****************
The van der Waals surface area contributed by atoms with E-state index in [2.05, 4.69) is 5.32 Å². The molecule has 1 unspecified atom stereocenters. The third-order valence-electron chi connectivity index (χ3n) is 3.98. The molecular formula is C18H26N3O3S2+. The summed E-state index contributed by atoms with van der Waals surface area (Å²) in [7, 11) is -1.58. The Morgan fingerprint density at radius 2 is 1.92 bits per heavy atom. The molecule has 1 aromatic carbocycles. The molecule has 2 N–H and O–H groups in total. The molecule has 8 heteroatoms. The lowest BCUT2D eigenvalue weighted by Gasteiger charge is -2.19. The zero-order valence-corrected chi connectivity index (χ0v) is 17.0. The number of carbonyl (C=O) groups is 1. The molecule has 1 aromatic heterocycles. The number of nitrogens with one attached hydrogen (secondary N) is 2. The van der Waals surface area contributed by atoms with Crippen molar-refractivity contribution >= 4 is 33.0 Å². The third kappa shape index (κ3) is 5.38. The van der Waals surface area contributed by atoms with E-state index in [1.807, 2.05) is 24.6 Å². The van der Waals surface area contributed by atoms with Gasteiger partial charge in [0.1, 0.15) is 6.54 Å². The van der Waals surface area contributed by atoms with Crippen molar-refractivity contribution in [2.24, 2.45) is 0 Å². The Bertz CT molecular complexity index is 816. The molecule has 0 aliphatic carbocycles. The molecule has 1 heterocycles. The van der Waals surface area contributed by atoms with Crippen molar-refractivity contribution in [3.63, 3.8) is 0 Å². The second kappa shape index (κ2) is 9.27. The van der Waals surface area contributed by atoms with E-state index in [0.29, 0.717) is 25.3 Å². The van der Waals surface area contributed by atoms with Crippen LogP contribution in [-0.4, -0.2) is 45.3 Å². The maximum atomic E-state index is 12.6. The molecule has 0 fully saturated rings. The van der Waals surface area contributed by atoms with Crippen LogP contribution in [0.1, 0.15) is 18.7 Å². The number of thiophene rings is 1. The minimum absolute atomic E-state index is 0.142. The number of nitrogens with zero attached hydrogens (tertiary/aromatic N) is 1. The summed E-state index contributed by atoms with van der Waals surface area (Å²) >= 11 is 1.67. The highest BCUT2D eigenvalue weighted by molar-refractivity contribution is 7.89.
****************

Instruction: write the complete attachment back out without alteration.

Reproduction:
The van der Waals surface area contributed by atoms with E-state index in [2.05, 4.69) is 5.32 Å². The molecule has 1 unspecified atom stereocenters. The third-order valence-electron chi connectivity index (χ3n) is 3.98. The molecular formula is C18H26N3O3S2+. The summed E-state index contributed by atoms with van der Waals surface area (Å²) in [7, 11) is -1.58. The Morgan fingerprint density at radius 2 is 1.92 bits per heavy atom. The molecule has 1 aromatic carbocycles. The molecule has 2 N–H and O–H groups in total. The molecule has 8 heteroatoms. The lowest BCUT2D eigenvalue weighted by Gasteiger charge is -2.19. The zero-order valence-corrected chi connectivity index (χ0v) is 17.0. The number of carbonyl (C=O) groups is 1. The molecule has 1 aromatic heterocycles. The number of nitrogens with one attached hydrogen (secondary N) is 2. The van der Waals surface area contributed by atoms with Crippen molar-refractivity contribution >= 4 is 33.0 Å². The third kappa shape index (κ3) is 5.38. The van der Waals surface area contributed by atoms with E-state index in [1.807, 2.05) is 24.6 Å². The van der Waals surface area contributed by atoms with Gasteiger partial charge in [0.1, 0.15) is 6.54 Å². The van der Waals surface area contributed by atoms with Crippen molar-refractivity contribution in [2.24, 2.45) is 0 Å². The Bertz CT molecular complexity index is 816. The molecule has 0 aliphatic carbocycles. The molecule has 1 heterocycles. The van der Waals surface area contributed by atoms with Crippen molar-refractivity contribution in [3.63, 3.8) is 0 Å². The second kappa shape index (κ2) is 9.27. The van der Waals surface area contributed by atoms with E-state index in [0.29, 0.717) is 25.3 Å². The van der Waals surface area contributed by atoms with Crippen LogP contribution in [-0.4, -0.2) is 45.3 Å². The maximum atomic E-state index is 12.6. The molecule has 0 fully saturated rings. The van der Waals surface area contributed by atoms with Crippen LogP contribution in [0.1, 0.15) is 18.7 Å². The number of thiophene rings is 1. The minimum absolute atomic E-state index is 0.142. The number of nitrogens with zero attached hydrogens (tertiary/aromatic N) is 1. The summed E-state index contributed by atoms with van der Waals surface area (Å²) >= 11 is 1.67. The highest BCUT2D eigenvalue weighted by molar-refractivity contribution is 7.89.